Just about every chef says the secret to the deliciousness they serve is using fresh ingredients. They lie.
Cooking well is more than just relying on fresh produce. It’s about the mastery of techniques – even for the simplest of dishes. And when it comes to the ways of the Chinese kitchen, there is much that can only be learnt through experience.
“Chinese cuisine is the toughest to learn,” says Tóng Lè Private Dining’s senior executive chef Ken Ling. “A lot of things are gauged by feel. You either know or you don’t.”
The veteran with an illustrious career spanning more than three decades might be famed for the modern fine dining offerings he has created for the likes of Club Chinois and TungLok Heen, but his innovation is based on traditional Chinese cooking techniques. And there are unknown intricacies behind every cooking process.
Take stir-frying. “The first step is what we call shaohong — heating the wok over high heat until it is red hot. Literally. The wok base has to really turn red. Then to the hot wok you pour cold oil and quickly coat it – this allows the ingredients to not stick to the wok while stir-frying. This oil is then poured out. Only then do you start stir-frying,” shares Ling.
For the abalone served at Tóng Lè, Ling first stir-fries the seasoning ingredients until fragrant, in a process known as baoxiang. Then he adds abalone slices – first blanched in hot oil – and tosses them in the wok for about 30 seconds. When the dish is almost done, he allows the ingredients to rest in the wok for two to three seconds.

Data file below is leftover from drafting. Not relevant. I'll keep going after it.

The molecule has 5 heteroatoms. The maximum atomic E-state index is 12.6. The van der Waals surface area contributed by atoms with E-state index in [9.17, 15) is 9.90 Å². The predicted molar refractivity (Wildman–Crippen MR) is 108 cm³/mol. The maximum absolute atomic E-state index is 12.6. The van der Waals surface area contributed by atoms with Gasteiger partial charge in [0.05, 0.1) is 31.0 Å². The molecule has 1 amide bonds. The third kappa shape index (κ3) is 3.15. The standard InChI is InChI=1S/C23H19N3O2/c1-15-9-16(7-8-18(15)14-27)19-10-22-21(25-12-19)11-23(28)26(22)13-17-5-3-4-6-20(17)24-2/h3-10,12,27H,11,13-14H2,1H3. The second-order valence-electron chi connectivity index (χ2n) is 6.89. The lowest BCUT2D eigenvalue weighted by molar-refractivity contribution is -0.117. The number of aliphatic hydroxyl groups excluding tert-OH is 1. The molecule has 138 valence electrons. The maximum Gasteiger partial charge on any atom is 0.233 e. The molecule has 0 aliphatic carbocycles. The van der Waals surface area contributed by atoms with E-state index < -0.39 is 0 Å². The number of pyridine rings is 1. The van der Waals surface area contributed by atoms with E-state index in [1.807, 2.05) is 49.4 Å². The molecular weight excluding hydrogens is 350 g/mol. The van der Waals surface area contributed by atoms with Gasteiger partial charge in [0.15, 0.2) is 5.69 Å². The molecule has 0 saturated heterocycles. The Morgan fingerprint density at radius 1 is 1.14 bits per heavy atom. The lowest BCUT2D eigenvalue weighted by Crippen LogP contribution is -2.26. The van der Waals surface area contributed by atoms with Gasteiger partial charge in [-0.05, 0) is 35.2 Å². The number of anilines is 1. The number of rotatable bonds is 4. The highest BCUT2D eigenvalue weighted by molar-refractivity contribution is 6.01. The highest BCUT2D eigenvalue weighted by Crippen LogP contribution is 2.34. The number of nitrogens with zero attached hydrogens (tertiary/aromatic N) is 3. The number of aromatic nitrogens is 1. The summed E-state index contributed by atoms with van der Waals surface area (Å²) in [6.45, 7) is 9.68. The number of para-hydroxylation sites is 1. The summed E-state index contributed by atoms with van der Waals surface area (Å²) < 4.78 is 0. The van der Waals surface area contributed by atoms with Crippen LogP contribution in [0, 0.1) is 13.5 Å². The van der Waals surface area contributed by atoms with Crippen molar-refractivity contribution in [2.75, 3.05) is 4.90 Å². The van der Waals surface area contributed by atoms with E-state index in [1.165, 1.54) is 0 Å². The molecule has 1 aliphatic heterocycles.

The ingredients are then flipped and allowed to sizzle on the hot surface again. “This step, which we call latwok in Cantonese, is the last and most important step,” reveals Ling. “This is how a dish gets its wok hei – the wok’s breath.”
And you thought you did a mean stir-fry at home.
Then there is deep-frying. If you thought that is just about submerging food in a vat of bubbling hot oil until it is cooked to a crisp, think again. “For a dish like sweet and sour pork or deep-fried prawns in spiced salt, we would fry the ingredients in warm oil until it is cooked.
Then at the last stage, the flame is turned up for a process called biyou – the heat draws the oil out from the food, making it crisp yet less greasy. But you have to be really quick, because this process also draws moisture out and the food could be burnt.”
A talented amateur cook might have a glimmer of hope in mastering stir-fries or deep-frying. But there are also high-calibre techniques that come with a hazard warning.
Ling’s signature party trick: shaoyou. He first heats two litres of oil to a minimum temperature of 270°C. A steamed, butterflied white sultan fish is laid flat, and Ling pours hot oil over it with such speed and accuracy that the entire fish is covered without getting overcooked. This process is repeated three times: first to flare the fish scales, second to crisp them up, and finally to give it a golden hue. “The challenge is doing it in two to three seconds for each pour of oil, but with precision,” says Ling.
“And please, don’t try this at home.”